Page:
‘Health – bounding saucy health – is the fountain from which all true beauty springs.’1
This quote, from The Girl’s Own Book of Health and Beauty, sums up the perception of girls’ and women’s health in the late 19th and early 20th centuries. A woman’s health was never just about her physical condition, but was related to her mental health and, most importantly, her appearance.
The commonly held view, propagated by ‘experts’ such as Dr. Henry Maudsley, was that girls had a finite store of energy, which needed to be reserved for the processes of pregnancy and childbirth. Any woman who was too active before marriage would exhaust this supply of energy, making for a weak, frigid and mentally deficient adult.
Some medical professionals and social commentators used this popular belief as an argument to petition against women’s education, for example, Maudsley, who wrote of the ‘excessive mental drain as well as the natural physical drain’ caused by school or college study.2 For women to reach the ideal of motherhood, therefore, and produce many strong and healthy children, the safest and most healthy pre-marriage lifestyle involved remaining in the home, inactive except when engaging in sedentary, non-intellectual pastimes.
The ‘New Girl’
In the post-First World War era, however, the ideal image of female health and beauty underwent a radical revision and the ‘New Girl’ emerged. Sport and outdoor activity were encouraged and beauty was linked with physical strength and the shapeliness that comes from regular exercise. Bodily beauty was linked with sexual attractiveness, and the role of the wife as a sexual partner, rather than as a mother, was emphasised, placing value on youth and women’s responsibility for their own lives and winning a husband.
The link between health and sexual attraction persists in our current popular culture. Newspapers and magazines promote diet and exercise, primarily in order to achieve a desirable body. Even in supposedly health-focussed publications, physical shape and appearance, not intrinsic health, is the real subject of the advice, as a recent blog piece on the magazine, Women’s Health, points out.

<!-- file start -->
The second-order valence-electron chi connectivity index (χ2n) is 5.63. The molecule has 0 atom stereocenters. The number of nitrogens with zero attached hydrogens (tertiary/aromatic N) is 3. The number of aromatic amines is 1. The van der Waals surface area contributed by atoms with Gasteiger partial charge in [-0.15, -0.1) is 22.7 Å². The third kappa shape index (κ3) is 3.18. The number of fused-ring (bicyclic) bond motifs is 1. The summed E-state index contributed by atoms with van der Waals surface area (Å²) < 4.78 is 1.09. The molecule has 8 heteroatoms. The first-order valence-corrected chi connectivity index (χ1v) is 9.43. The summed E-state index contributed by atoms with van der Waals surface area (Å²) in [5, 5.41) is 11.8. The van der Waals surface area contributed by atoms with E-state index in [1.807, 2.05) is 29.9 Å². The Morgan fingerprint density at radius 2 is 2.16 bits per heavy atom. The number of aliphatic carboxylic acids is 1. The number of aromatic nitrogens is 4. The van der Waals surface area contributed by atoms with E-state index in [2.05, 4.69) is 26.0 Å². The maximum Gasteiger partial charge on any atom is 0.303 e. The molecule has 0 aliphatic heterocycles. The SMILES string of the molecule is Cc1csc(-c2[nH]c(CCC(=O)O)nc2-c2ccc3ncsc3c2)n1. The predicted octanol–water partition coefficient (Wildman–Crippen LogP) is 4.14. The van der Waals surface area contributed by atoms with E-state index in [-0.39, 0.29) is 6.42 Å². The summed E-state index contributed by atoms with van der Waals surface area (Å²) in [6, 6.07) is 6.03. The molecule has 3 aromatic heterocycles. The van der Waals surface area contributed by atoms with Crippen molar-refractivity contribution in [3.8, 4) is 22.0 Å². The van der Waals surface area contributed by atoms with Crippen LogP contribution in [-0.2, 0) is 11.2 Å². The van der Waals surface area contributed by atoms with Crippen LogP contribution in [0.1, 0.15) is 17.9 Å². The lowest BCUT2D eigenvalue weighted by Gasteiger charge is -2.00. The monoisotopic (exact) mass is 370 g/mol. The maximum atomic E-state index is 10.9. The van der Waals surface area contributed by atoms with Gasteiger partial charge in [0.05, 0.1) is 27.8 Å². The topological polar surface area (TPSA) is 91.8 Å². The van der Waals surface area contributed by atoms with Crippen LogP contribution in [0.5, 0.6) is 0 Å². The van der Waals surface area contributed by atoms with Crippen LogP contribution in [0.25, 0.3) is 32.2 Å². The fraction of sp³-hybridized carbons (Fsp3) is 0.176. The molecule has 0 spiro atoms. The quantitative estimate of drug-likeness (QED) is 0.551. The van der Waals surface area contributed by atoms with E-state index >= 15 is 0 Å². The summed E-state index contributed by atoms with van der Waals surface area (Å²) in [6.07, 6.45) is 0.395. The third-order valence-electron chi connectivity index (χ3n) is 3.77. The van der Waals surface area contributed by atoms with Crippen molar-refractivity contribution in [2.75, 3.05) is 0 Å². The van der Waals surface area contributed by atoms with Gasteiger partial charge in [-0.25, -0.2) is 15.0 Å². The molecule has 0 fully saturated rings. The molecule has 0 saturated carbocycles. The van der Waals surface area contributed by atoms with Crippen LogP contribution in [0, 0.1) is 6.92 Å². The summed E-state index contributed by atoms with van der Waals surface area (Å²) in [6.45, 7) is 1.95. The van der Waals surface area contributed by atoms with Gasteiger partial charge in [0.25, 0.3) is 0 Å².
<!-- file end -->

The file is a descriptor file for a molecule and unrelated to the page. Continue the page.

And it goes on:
Despite the more than 100 years that have passed since Gordon Stables published The Girl’s Own Book of Health and Beauty, we are still transfixed by the idea that health is linked with appearance. In the media, women promote health products to other women through their appearance; we should be attractive, active, always striving for self-improvement and always, always thin (yet still constantly engaged in an on-going effort to lose weight). Furthermore, we are also responsible for each member of our family’s health. Possibly the only indulgent product women are ever seen to promote is chocolate, which is represented as a guilty, sexualised pleasure to indulge in secretly (see every Galaxy ad ever made).
However, while women are placed as instigators and protectors of their own and their family’s healthy eating habits, advertising aimed at men encourages indulgence in laziness and greed through the consumption of unhealthy drinks, snacks and junk food. But despite the preoccupation with women’s health in the media, it is the bad eating habits in men promoted by such gender-specific marketing that have been blamed for a far greater cancer risk in men than women. Yet the stereotyped images persist.
Doctor knows best
The late 19th century saw the development of obstetrics and gynaecology as discrete specialisms, opening a new market in the medical landscape. The effect of this was that doctors now had even greater control of women’s bodies, administering questionable and barbaric treatments for disorders such as epilepsy and ‘hysteria’. For example, genital massage and the development of the vibrator for the treatment of hysteria, or Dr. Isaac Brown Baker, who claimed success in treating epilepsy and other nervous disorders in female patients by excising the clitoris. In the case of the development of the vibrator, as Rachel P. Maines highlights, ‘Doctors were a male elite with control of their working lives and instrumentation, and efficiency gains in the medical production of orgasm for payment could increase income.’